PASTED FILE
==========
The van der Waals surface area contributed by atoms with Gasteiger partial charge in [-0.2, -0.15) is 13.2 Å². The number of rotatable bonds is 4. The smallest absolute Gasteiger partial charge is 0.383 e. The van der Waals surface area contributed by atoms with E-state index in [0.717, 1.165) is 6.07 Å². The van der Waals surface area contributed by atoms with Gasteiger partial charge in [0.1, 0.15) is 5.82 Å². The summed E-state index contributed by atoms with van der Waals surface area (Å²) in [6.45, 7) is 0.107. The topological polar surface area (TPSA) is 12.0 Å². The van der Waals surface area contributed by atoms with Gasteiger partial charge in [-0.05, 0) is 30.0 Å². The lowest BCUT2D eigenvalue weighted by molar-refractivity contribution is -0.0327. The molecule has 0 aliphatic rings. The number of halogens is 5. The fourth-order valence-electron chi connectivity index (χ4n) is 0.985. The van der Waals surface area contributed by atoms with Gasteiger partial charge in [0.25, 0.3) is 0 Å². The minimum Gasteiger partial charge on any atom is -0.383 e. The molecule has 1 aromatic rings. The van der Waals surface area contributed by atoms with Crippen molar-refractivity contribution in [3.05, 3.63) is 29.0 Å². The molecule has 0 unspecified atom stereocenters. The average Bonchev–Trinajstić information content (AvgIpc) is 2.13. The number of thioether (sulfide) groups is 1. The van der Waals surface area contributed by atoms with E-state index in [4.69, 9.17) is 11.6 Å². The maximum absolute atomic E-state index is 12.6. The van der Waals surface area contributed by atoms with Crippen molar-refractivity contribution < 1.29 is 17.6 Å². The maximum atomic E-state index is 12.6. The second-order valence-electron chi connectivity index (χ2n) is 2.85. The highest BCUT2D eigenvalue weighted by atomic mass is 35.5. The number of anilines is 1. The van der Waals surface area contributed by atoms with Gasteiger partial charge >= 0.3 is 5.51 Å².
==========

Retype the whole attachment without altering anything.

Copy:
The van der Waals surface area contributed by atoms with Gasteiger partial charge in [-0.2, -0.15) is 13.2 Å². The number of rotatable bonds is 4. The smallest absolute Gasteiger partial charge is 0.383 e. The van der Waals surface area contributed by atoms with E-state index in [0.717, 1.165) is 6.07 Å². The van der Waals surface area contributed by atoms with Gasteiger partial charge in [0.1, 0.15) is 5.82 Å². The summed E-state index contributed by atoms with van der Waals surface area (Å²) in [6.45, 7) is 0.107. The topological polar surface area (TPSA) is 12.0 Å². The van der Waals surface area contributed by atoms with Gasteiger partial charge in [-0.05, 0) is 30.0 Å². The lowest BCUT2D eigenvalue weighted by molar-refractivity contribution is -0.0327. The molecule has 0 aliphatic rings. The number of halogens is 5. The fourth-order valence-electron chi connectivity index (χ4n) is 0.985. The van der Waals surface area contributed by atoms with Gasteiger partial charge in [0.25, 0.3) is 0 Å². The minimum Gasteiger partial charge on any atom is -0.383 e. The molecule has 1 aromatic rings. The van der Waals surface area contributed by atoms with Crippen molar-refractivity contribution in [3.05, 3.63) is 29.0 Å². The molecule has 0 unspecified atom stereocenters. The average Bonchev–Trinajstić information content (AvgIpc) is 2.13. The number of thioether (sulfide) groups is 1. The van der Waals surface area contributed by atoms with E-state index in [4.69, 9.17) is 11.6 Å². The maximum absolute atomic E-state index is 12.6. The van der Waals surface area contributed by atoms with Crippen molar-refractivity contribution < 1.29 is 17.6 Å². The maximum atomic E-state index is 12.6. The second-order valence-electron chi connectivity index (χ2n) is 2.85. The highest BCUT2D eigenvalue weighted by atomic mass is 35.5. The number of anilines is 1. The van der Waals surface area contributed by atoms with Gasteiger partial charge >= 0.3 is 5.51 Å².